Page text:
CREST: CEA and CAS similar in overall long-term safety and efficacy

Published date : 27 April 2010
Article date : 27 April 2010

The Carotid Revascularization Endarterectomy Versus Stenting Trial (CREST), funded by the National Institute of Neurological Disorders and Stroke with supplemental funding by Abbott Vascular, is the largest randomised clinical trial comparing the CEA to the CAS to prevent stroke among patients with and without symptoms.

The RX ACCULINK Carotid Stent System (Abbott Vascular) was the stent used in the trial, and includes a self-expanding nickel-titanium stent pre-mounted on a rapid exchange stent delivery catheter. The delivery system is comprised of a retractable sheath covering the stent during delivery, a radiopaque tip, an internal guide wire lumen, a handle assembly with a safety lock, and a pullback handle. With the handle in the unlocked position, retracting the pullback handle removes the sheath and deploys the stent. Upon deployment, the stent forms an open lattice, providing the scaffolding necessary to hold the artery open and ensure blood flow through the artery. 

The stent system is available in a range of stent lengths and diameters, and in straight and tapered configurations. Stent ends should be sized between the 1.1:1 and 1.4:1 stent-to-artery ratio. Tapered stents are designed to provide appropriate stent apposition when there is a distinct difference between vessel diameters at each stent end. The proximal stent end is sized to the common carotid artery (CCA) and the distal end is sized to the internal carotid artery (ICA).

According to lead investigator, Dr Thomas G Brott, Mayo Clinic, Jacksonville, Fl, “We found that the two procedures were similar with regard to the study’s primary endpoint – overall incidence of stroke, MI and death.” He added, “We also found that the rates of these events were low, and that safety for patients with and without symptoms was as good as any reported in any randomised carotid intervention trial.” 

The primary aim of CREST is to contrast the relative effectiveness of CAS versus CEA in preventing stroke, MI, and death. Researchers randomised 2,502 patients – 35% were female and 9% minorities – to receive either CEA or CAS at more than 100 North American hospitals. More than 80% of the participants had an artery blockage greater than 70%.

The prospective, randomised, parallel, two-arm, multi-centre trial included patients who have experienced a transient ischaemic attack (TIA), amaurosis fugax (AF), or non-disabling stroke within the past 180 days, and who have an ipsilateral carotid stenosis >=50% by angiography or >=70% by ultrasound or >= 70% by CTA or MRA. Also included were patients who have carotid stenosis >=60% by angiography or >=70% by ultrasound or >= 80% by CTA or MRA.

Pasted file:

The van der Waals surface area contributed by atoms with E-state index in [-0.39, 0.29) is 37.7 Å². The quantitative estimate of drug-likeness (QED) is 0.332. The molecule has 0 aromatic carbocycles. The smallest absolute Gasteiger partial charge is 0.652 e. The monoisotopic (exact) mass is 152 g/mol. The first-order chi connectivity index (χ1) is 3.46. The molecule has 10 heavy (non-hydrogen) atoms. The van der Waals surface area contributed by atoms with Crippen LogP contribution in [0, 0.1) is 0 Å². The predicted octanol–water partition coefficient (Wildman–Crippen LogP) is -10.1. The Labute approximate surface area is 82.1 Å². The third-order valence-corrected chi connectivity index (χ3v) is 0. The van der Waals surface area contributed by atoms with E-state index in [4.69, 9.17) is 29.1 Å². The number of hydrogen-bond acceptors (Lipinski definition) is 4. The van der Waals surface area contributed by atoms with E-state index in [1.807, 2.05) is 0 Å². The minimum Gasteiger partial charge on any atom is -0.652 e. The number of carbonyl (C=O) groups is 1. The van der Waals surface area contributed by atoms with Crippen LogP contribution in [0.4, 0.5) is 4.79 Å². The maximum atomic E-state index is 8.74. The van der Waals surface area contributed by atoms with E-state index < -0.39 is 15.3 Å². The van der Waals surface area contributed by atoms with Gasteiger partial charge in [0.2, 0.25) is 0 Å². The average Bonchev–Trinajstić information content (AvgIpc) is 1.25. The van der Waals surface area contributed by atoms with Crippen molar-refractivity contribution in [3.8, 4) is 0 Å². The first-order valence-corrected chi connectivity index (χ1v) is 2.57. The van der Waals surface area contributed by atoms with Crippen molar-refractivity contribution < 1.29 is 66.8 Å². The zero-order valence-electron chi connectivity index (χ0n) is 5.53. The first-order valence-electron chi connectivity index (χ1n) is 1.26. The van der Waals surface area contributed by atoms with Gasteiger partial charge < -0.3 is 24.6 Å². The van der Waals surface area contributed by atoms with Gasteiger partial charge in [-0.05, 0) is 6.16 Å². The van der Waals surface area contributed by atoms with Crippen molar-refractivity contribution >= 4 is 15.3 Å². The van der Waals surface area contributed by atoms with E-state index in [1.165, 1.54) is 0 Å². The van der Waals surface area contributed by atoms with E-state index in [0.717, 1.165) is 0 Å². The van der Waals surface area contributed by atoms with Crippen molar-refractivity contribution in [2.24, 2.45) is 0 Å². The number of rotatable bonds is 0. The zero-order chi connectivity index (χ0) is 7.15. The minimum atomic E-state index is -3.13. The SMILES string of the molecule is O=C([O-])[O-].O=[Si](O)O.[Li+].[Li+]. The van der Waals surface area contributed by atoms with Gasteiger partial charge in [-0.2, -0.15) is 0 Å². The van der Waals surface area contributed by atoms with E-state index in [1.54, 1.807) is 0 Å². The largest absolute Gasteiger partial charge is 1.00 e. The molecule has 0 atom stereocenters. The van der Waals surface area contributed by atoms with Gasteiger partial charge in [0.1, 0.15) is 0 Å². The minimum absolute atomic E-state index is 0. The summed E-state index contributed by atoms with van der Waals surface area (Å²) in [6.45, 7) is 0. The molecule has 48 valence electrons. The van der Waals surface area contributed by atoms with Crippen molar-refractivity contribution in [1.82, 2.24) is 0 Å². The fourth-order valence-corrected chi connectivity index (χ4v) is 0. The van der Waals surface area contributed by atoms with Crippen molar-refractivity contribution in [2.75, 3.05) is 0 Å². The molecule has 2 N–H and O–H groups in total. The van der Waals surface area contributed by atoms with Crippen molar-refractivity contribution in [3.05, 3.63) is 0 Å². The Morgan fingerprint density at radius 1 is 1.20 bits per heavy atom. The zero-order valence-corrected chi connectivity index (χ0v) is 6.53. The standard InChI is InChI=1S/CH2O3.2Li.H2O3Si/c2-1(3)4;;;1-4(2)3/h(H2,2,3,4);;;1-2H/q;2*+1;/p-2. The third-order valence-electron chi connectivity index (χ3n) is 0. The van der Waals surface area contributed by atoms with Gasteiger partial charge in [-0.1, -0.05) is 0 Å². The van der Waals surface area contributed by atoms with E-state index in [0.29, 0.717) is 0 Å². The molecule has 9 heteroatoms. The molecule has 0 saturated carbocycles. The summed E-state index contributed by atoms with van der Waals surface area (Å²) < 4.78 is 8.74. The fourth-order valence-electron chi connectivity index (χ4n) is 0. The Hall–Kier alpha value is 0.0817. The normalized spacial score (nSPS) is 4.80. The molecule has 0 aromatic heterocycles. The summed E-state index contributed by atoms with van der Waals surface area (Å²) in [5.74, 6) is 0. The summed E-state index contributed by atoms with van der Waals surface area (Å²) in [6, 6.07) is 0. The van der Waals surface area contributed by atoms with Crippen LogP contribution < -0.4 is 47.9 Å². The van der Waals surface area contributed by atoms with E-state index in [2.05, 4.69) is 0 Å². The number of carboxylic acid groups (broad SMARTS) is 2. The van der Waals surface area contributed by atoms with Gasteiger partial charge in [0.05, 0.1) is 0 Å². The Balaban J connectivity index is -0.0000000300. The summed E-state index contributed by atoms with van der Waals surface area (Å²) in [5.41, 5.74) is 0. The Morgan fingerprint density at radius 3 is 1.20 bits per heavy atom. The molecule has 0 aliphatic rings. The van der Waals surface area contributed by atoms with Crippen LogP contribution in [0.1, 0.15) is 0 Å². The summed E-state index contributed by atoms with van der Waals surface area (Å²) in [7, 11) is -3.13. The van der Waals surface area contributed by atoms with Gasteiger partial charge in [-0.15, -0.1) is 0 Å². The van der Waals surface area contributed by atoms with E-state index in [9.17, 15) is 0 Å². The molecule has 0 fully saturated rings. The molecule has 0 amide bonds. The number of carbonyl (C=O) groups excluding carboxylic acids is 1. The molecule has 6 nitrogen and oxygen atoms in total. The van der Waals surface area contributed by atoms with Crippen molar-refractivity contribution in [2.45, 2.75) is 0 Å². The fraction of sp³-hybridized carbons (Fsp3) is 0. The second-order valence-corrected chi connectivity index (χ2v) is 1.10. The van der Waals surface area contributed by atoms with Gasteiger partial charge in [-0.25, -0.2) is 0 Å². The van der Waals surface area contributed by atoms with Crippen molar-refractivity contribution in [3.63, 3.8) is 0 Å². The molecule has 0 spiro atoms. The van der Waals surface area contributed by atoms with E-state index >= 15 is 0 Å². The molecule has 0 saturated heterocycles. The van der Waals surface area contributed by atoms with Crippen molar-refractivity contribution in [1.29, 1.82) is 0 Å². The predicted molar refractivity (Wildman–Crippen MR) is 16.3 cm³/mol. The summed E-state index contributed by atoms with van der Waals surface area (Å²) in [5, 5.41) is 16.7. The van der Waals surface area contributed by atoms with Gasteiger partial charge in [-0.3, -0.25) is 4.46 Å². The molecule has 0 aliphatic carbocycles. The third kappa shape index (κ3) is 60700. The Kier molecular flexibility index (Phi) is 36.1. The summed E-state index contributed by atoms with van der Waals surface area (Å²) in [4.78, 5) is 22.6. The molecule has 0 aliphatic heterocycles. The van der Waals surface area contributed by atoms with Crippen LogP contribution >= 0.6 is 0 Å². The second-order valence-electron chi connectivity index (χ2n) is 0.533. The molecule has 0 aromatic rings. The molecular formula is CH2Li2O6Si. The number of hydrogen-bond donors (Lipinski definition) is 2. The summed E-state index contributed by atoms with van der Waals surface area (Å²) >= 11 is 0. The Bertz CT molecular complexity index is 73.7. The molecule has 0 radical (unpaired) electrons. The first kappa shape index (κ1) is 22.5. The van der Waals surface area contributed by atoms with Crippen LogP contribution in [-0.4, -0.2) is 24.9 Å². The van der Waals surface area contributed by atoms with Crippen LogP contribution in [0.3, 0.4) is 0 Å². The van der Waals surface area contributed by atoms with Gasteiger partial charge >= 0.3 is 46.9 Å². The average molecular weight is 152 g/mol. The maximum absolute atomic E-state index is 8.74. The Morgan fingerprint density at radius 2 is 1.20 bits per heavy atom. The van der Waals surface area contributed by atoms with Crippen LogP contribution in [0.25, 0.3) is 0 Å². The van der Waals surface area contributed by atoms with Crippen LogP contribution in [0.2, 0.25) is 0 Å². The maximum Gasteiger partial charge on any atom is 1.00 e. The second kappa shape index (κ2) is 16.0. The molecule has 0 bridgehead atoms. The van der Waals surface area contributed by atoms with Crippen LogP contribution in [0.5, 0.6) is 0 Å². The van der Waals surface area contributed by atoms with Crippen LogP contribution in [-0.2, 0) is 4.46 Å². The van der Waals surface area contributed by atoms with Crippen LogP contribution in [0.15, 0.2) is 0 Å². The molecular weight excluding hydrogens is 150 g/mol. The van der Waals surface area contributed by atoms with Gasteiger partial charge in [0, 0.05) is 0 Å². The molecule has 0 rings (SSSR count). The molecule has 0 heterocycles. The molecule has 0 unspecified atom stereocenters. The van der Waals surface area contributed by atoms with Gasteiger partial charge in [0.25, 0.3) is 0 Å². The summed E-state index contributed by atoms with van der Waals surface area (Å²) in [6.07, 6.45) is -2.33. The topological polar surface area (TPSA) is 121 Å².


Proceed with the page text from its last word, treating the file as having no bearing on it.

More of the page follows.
Excluded patients included those who have comorbid conditions that interfere with the evaluation of endpoints, that are known to interfere with the completion of CEA or CAS, or that affect the likelihood of survival for the four-year study period.

Dr Brott and his colleagues found that in the 30-day period following the procedure, the rate for stroke was 2.3% in the surgical patients and 4.1% in the stenting group. However, the MI rate was higher in the surgical group, 2.3%, compared to 1.1% in the stenting group. The difference in MI and stroke between the two groups was statistically significant, explained Brott.

The researchers also found that the age of the patient made a difference in outcome. At approximately age 69 and younger, stenting results were slightly better, with a larger benefit for stenting, the younger the age of the patient. Conversely, for patients older than 70, surgical results were slightly superior to stenting, with larger benefits for surgery, the older the age of the patient. 

Furthermore, researchers found that symptomatic and asymptomatic patients, and males and females, had similar outcomes in the surgical and stenting groups.

“For the present, stenting offers a reasonable alternative to carotid artery surgery,” Brott said. “For younger patients, carotid stenting appears to be a very useful tool,” he concluded.

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